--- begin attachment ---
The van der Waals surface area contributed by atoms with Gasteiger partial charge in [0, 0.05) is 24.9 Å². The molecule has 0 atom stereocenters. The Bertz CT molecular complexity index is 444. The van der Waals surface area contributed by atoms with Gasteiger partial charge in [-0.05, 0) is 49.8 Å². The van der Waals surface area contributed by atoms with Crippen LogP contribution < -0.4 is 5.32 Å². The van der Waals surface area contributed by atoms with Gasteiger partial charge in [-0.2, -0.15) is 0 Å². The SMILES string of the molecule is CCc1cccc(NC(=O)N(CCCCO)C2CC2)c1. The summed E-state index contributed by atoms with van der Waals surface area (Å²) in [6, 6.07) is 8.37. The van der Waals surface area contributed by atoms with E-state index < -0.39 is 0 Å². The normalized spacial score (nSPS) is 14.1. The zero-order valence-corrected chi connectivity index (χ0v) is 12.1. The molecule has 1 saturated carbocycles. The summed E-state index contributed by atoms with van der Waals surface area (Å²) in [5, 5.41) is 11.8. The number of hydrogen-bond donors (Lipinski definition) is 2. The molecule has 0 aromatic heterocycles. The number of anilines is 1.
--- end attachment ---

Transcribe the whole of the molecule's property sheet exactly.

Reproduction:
The van der Waals surface area contributed by atoms with Gasteiger partial charge in [0, 0.05) is 24.9 Å². The molecule has 0 atom stereocenters. The Bertz CT molecular complexity index is 444. The van der Waals surface area contributed by atoms with Gasteiger partial charge in [-0.05, 0) is 49.8 Å². The van der Waals surface area contributed by atoms with Crippen LogP contribution < -0.4 is 5.32 Å². The van der Waals surface area contributed by atoms with Gasteiger partial charge in [-0.2, -0.15) is 0 Å². The SMILES string of the molecule is CCc1cccc(NC(=O)N(CCCCO)C2CC2)c1. The summed E-state index contributed by atoms with van der Waals surface area (Å²) in [6, 6.07) is 8.37. The van der Waals surface area contributed by atoms with E-state index < -0.39 is 0 Å². The normalized spacial score (nSPS) is 14.1. The zero-order valence-corrected chi connectivity index (χ0v) is 12.1. The molecule has 1 saturated carbocycles. The summed E-state index contributed by atoms with van der Waals surface area (Å²) in [5, 5.41) is 11.8. The number of hydrogen-bond donors (Lipinski definition) is 2. The molecule has 0 aromatic heterocycles. The number of anilines is 1.